We registered and got our badges and programs. DELEGATE, it said.
I was happy. I was proud.
I was happy. I was proud.
The summit had already began. The theme for that morning was on Re-thinking Innovation in Africa and on speaker was Dr. Ian Clarke, founder of the Clarke Group. Even though we missed half of his talk, his contributions across the whole session showed just how much he believes in helping others grow and, having strong moral values in terms of trust and transparency in any organization.
|Dr. Clarke (far right)|
Here are the key nuggets of gold I was able to mine from his talk:
Ø Build on your values; walk the talk, which is what being passionate means. Your word should have weight, responsibilities and consequences.
Ø Always sell who you are; people buy into your ideas not because they might be great, but the one selling them is, and how much he/she believes in them. Do this and you will get followers, support and investors. (my favorite)
Ø Your success is a measure of your successes and failures, not the sum of your successes; be patient and don’t be afraid to fall. Everyone falls, but the ones who stay down are the failures.
Ø Think of your ideas as of now; never let your ideas fade away. Write them down, work on them, share with others.
The next speaker was Mr. Anthony Tafadzwa Munyaradzi, CEO of Taffie Communications in Zimbabwe. The one thing I loved about his wisdom was how he gave the basis of innovation required in every individual.
|Anthony Tafadzwa during his talk|
Opening with this point, here are his core inspirations I resonated:
Ø For you to be an innovator, you need to have a solid identity; be comfortable under your own skin. Know your element, and then own it. Figure you out first- others will always be there to emulate. You won’t. (my favorite)
Ø Critical thinking is what stands between success and quitting; things always get hard. The difference between the one who overcomes them and the one who quits is finding that gap they can thrive in. But you must think it up first.
Ø The world is changing, so change with it; technology is advancing with every dawn of day. Make sure anything you do today is technology proactive.
Ø If you don’t like where you are, move; you are not a tree :-P
Kate Kibara, Founder and CEO of Kate Organics was the next on stage. One would not know the value she carries with her until she begins to speak. And I can well say, man did she speak.
|Kate Kibara delivering her wisdom|
Here’s a recap of her wisdoms:
Ø Lack of capital; everyone starts with nothing. So wherever you are, it’s not a valid excuse. Make do with what you have, and the rest will come. (my favorite)
Ø Mentor-ship; having a mentor is like taking a shortcut to success. Find someone you want to emulate and seek their advice as often as you can
Ø If you fall, think your way back up; not all ideas are viable, but all the viable ones are ideas. Never stop thinking of a way through your hurdles.
Ø Adapt and change with your environment; always consider the space you operate on as it always determines what works.
Ø Think of ways to move your ideas forward; without action, ideas will always be mere thoughts and dreams.
Ø If you want to succeed in business, plan to fail; always have something to fall back to so that you can give yourself another chance to get back up.
After Mrs. Kate’s piece, we broke for a-tea/coffee with egg on bread toast and sausage slices-break. I honestly did not anticipate this in the program since katogoo had done its job and did it well.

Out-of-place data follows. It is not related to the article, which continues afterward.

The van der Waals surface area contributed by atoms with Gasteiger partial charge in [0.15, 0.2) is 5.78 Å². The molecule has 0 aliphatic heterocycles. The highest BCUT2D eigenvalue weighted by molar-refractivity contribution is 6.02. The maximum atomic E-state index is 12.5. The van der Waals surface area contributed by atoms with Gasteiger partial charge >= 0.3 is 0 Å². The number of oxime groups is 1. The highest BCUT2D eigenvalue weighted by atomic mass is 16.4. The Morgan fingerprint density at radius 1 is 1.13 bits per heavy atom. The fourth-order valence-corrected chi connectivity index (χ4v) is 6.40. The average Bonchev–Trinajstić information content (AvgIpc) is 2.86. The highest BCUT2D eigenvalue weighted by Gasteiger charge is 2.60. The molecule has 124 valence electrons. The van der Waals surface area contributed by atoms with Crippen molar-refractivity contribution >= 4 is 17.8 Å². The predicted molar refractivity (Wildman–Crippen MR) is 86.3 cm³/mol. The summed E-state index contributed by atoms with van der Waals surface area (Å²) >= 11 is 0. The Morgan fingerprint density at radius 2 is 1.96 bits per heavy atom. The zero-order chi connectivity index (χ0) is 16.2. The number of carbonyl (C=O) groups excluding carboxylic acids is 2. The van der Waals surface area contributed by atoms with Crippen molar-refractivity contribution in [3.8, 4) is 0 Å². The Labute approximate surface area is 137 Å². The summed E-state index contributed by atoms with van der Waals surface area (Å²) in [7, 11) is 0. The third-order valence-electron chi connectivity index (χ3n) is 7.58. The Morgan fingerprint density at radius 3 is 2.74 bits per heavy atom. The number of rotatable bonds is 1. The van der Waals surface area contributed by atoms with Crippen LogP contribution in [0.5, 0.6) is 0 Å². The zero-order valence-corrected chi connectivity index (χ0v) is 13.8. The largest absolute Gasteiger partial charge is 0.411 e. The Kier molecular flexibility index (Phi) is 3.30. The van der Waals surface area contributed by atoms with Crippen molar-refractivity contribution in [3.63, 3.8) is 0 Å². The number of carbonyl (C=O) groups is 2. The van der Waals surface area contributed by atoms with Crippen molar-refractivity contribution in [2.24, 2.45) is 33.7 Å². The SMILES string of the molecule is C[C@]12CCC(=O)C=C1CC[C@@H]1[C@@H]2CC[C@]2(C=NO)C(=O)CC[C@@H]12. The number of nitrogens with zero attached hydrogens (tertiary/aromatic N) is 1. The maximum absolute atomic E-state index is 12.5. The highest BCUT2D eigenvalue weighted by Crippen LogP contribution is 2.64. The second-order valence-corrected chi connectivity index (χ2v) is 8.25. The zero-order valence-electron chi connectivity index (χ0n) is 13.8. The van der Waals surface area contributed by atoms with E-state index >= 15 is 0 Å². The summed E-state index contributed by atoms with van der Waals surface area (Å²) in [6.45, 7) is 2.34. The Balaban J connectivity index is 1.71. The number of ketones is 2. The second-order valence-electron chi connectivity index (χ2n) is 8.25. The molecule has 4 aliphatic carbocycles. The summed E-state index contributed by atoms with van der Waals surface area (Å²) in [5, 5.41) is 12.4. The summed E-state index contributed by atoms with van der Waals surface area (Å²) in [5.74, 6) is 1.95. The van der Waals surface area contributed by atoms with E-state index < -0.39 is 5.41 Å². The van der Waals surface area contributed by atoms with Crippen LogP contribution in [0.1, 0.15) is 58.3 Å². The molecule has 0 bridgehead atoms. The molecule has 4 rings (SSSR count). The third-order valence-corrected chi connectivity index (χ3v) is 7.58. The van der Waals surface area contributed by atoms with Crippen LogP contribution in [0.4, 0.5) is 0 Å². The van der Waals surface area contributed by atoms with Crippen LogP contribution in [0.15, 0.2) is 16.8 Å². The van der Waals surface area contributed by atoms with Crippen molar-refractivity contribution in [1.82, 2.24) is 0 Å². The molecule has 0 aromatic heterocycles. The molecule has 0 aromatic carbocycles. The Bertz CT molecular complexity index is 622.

As we stood in line, the ostentatious vibe of the place slowly sunk in. The serving counter was made of re-designed wooden damp-brown crates that flattered the re-used sofa sponged-wooden couch beside and the wooden framed-glass-top tables all round. Behind it was this off-white wall that endorsed light diagonal strokes of brown paint and random deep brown chunks of wood displaced casually. A wooden guitar stood head height and a few frames of abstract art of African women and guitars hanged either side. By the serving counter was a pillar, on which suspended two pictures of a lit city street that entailed romantic pre-historic buildings reflected perfectly on a still body of water beside, amidst the painted silent night. One was colored, the other black and white. The whole theme was sealed off by this set of clear bulbs hanging from the wooden ceiling above, emitting a sunset orange light from its glowing sun-yellow balls of light at their bulging bottoms, which dosed the place with savor and a relaxing almost scent of wood and brown.
I was excited.
I was glad.
And most importantly, I couldn’t wait for what was to come next.
I was warming up tea for my midnight snack when I remembered a friend I had in high school. I have no intentions of complaining when I say my first years were tough for me mentally. I was shy, introverted and couldn’t express my thoughts in words—that’s classic wierdo anywhere in the world. But here came this guy who knew what I meant every time I mumbled nonsensical words, shared with me his time, his Life, and even joined me in living my fantasies without carrying a care in the world about whatever others said.
Ali Dhidha, you stood with me when no one else knew I had fallen. You understood me when no one else knew I was talking. Once upon a time we lived in a world only the two of us knew existed. And now that I can share my mind with this world, wherever you are, I thank you for sharing your life with me. For just a moment you made me feel like I belonged…like I could breathe under all the pressures. I am grateful. And every word write today is a testament to that. Allah bless you in every way, Ameen.
Your bro from them days,